Topiary Reading Club Vol. VI

Topiary Reading Club Vol. VI

Topiary Reading Club Vol. VI

This installment of Reading Club reads between the lines of the world as we know it — in all of its fickle magnificence.

Pale Blue Dot by Carl Sagan

Reading a book written by an astronomer who safely flew out of Earth and went back is an incredible new perspective. The Pale Blue Dot was based on a photograph taken by Carl Sagan himself; it shows the limitless Space, rays beaming from the sun, and a small "pale blue dot" which is our home, Earth. The photo captures the small insignificance of our home planet, despite the complexity of humanity as we know it to be. His insights allow you to ponder about our existence and the nature of this world--perhaps even its fickleness. Throughout the book, Sagan delves into other planets, space exploration, and related questions regarding it. It will truly feed your curiosities about what is here and beyond our planet. 

The Elegant Universe by Brian Greene 

String theory and the possibility of a multiverse. String theory is honestly such a mind-boggling concept, but Brian Greene seamlessly bridges the gap between relativity, quantum physics, and gravitation. The concepts from Einstein's Special Theory of Relativity and General Theory of Relativity to Quantum Mechanics is packaged to be easily comprehended by an audience who has little knowledge on such matters. It's important to try and learn the secrets of the universe, no matter how challenging it may be. We exist in it after all.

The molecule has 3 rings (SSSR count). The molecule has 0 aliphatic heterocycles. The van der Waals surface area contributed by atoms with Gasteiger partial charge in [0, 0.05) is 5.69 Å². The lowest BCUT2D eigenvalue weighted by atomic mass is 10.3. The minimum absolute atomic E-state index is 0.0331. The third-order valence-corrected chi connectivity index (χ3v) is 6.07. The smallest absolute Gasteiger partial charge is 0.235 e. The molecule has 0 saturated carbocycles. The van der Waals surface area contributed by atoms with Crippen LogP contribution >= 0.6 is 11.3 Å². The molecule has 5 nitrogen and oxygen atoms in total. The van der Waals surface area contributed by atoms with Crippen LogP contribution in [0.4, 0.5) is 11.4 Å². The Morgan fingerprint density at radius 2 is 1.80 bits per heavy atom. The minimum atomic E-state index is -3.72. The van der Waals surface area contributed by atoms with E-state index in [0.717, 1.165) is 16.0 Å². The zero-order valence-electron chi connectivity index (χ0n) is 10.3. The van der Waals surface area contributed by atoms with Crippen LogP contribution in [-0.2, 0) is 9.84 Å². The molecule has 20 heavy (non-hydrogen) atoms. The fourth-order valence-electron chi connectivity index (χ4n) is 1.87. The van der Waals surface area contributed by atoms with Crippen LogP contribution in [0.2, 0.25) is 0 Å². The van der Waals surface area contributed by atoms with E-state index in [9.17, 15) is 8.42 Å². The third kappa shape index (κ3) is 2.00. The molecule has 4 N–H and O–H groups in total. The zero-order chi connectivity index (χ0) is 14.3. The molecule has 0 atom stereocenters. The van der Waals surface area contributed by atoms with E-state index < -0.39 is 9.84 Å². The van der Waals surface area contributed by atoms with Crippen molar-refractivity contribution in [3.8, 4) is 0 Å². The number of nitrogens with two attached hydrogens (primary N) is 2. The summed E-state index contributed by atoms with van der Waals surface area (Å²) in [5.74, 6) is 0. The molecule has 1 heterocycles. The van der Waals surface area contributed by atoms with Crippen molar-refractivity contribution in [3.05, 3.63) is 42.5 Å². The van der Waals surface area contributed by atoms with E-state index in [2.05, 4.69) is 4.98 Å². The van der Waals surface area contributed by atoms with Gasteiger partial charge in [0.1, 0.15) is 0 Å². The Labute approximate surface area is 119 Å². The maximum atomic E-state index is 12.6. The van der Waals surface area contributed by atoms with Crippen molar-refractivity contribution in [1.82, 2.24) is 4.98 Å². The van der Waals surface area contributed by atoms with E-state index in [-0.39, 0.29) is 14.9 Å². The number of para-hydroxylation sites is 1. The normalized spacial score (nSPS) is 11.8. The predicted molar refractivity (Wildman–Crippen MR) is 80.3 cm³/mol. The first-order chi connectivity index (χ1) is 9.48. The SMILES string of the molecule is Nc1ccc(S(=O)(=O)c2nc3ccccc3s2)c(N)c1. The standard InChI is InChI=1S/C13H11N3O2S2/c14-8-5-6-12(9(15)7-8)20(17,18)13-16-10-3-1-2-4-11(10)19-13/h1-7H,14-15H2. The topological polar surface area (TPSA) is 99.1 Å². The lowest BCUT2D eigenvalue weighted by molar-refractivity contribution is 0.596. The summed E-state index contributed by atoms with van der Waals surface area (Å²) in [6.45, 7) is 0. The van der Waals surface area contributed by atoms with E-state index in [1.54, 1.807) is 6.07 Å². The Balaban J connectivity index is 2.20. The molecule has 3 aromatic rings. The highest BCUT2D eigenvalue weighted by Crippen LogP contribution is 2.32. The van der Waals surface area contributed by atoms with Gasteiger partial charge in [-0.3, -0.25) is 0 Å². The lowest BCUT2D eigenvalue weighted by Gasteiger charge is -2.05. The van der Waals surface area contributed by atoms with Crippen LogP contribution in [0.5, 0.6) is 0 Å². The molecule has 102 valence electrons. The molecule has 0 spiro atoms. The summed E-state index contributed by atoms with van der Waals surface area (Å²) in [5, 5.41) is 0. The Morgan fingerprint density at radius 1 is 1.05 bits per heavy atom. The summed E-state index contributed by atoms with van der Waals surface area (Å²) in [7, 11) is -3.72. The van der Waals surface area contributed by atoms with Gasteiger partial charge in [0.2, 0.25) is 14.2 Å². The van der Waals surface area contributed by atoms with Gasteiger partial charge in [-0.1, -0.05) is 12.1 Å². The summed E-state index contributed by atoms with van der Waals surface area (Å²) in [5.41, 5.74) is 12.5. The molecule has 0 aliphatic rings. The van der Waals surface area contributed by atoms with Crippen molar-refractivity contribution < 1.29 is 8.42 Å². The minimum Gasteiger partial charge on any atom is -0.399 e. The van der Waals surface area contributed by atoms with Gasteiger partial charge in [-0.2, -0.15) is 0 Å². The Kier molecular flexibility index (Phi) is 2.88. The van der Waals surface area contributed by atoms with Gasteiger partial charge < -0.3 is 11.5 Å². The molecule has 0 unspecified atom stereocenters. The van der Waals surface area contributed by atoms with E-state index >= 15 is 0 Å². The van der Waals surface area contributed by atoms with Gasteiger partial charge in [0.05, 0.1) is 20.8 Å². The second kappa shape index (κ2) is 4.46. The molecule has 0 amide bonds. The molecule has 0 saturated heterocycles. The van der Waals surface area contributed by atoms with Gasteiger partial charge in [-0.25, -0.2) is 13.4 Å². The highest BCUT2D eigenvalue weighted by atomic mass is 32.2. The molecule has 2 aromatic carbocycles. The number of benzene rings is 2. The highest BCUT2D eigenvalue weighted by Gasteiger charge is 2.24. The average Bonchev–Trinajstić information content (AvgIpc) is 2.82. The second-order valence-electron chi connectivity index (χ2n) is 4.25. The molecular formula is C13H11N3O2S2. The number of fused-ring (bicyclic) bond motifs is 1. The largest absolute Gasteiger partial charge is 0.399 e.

Homo Deus by Yuval Noah Harari

Yuval Noah Harari has succeeded once again with his eye-opening take on society and the "end of history". With the increasing advancement of humanity and our mastery of the world around us, Homo Deus explores the implications that stem from the data-driven society that is growing at a rapid pace. The "uncoupling" of intelligence and consciousness that Harari expounds on is based on the idea that we are no longer in control of our wants as consumers, friends, workers, and more; rather, that we have intertwined ourselves in a system of existence that no longer considers what we have always known as human nature.